This can be a matter of the judgement of the court of law, but it can also be in the judgement made within an art world context: ‟Is this thing before me, is it art or not?” It is in the power of some that their judgement that ‟This is not art” determines that this does not command further discussion. In each case the judgement in some way determines that some futures are closed down and another pathway is opened out. Therefore these aspects of judgement, both the punctal judgement, which delivers a consequence, but also the more general durational process of judgement, and the capacity to produce it so as to effect consequences, these are things that arise in the normal business of teaching artists. However, it is interesting how it happens within the process of teaching artists because, on the one hand, the student artist will be in a situation of maybe waiting upon the judgement of either their peers, or the teacher, or the visiting artist or whomever is going to make a pronouncement on their work: ‟Is what I’m doing interesting? Is it important? Does this look like art to you?” and so there is a certain sense of waiting upon that punctal event of judgement. ‟She said she liked my work.” In some sense we teachers are supposed to be communicating a capacity, or elaborating or encouraging the capacity of judgement. So students regularly show up to art school with their passion for… I mean it was Salvador Dali a few generations ago, and now I guess it’s probably Damien Hirst or something like that, or maybe Tracey Emin…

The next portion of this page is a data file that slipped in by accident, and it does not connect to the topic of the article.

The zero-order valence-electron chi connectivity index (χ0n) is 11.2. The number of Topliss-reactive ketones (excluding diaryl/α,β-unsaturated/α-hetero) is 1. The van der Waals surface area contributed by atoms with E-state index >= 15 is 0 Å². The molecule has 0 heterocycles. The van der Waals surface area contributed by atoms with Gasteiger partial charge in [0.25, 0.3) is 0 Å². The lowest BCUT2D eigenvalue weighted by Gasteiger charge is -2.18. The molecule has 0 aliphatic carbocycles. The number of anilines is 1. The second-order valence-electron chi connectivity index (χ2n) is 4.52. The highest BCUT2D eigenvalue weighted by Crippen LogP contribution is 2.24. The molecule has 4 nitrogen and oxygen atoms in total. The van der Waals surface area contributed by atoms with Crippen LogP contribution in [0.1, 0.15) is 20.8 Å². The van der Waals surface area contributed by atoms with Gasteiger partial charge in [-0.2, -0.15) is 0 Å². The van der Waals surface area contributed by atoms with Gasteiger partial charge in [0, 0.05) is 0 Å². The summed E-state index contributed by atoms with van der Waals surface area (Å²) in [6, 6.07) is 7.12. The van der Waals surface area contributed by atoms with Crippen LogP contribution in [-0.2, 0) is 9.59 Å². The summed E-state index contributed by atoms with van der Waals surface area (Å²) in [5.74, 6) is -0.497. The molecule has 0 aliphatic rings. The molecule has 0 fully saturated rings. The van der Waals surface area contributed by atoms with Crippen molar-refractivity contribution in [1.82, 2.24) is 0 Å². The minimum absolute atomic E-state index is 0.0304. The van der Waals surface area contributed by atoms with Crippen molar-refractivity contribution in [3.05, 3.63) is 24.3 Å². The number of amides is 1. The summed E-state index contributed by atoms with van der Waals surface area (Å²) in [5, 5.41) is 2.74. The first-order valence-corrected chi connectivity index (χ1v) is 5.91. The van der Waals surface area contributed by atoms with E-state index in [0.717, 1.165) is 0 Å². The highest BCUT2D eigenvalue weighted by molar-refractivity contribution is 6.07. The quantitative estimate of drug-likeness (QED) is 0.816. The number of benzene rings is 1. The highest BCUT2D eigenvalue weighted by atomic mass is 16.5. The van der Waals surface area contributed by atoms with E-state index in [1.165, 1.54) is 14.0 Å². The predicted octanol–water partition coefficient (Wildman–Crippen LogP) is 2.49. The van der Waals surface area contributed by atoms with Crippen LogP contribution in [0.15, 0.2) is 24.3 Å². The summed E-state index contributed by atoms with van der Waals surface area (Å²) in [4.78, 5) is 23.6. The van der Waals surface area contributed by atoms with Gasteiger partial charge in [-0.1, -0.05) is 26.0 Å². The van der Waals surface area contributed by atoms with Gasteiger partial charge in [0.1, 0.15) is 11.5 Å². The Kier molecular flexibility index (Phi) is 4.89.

AP: Thomas Hirshhorn?

MW: It is simply that the student artist arrives with a particular set of judgements already made and a particular set of art interests. They show up with this certain set of passions and investments, and, typically, regardless of what that investment is, one of the tasks of education is to somehow disenchant them, it is to somehow problematise it. Therefore the student is placed in a situation of anticipating or receiving a judgement from the ‟Master-who-knows.” This applies also in the situation where the student wishes to hear this judgement if only so they can say that the one who presumes him- or herself to be master is wrong, and is mistaken in their claim to authoritative judgement etc. (Laughter) In some way the student is still dependent upon a judgement to come from elsewhere (if only the jdgement to admit them to the institution of art education). At the same time, the idea seems to be that the teacher has the task of cultivating judgement in the student.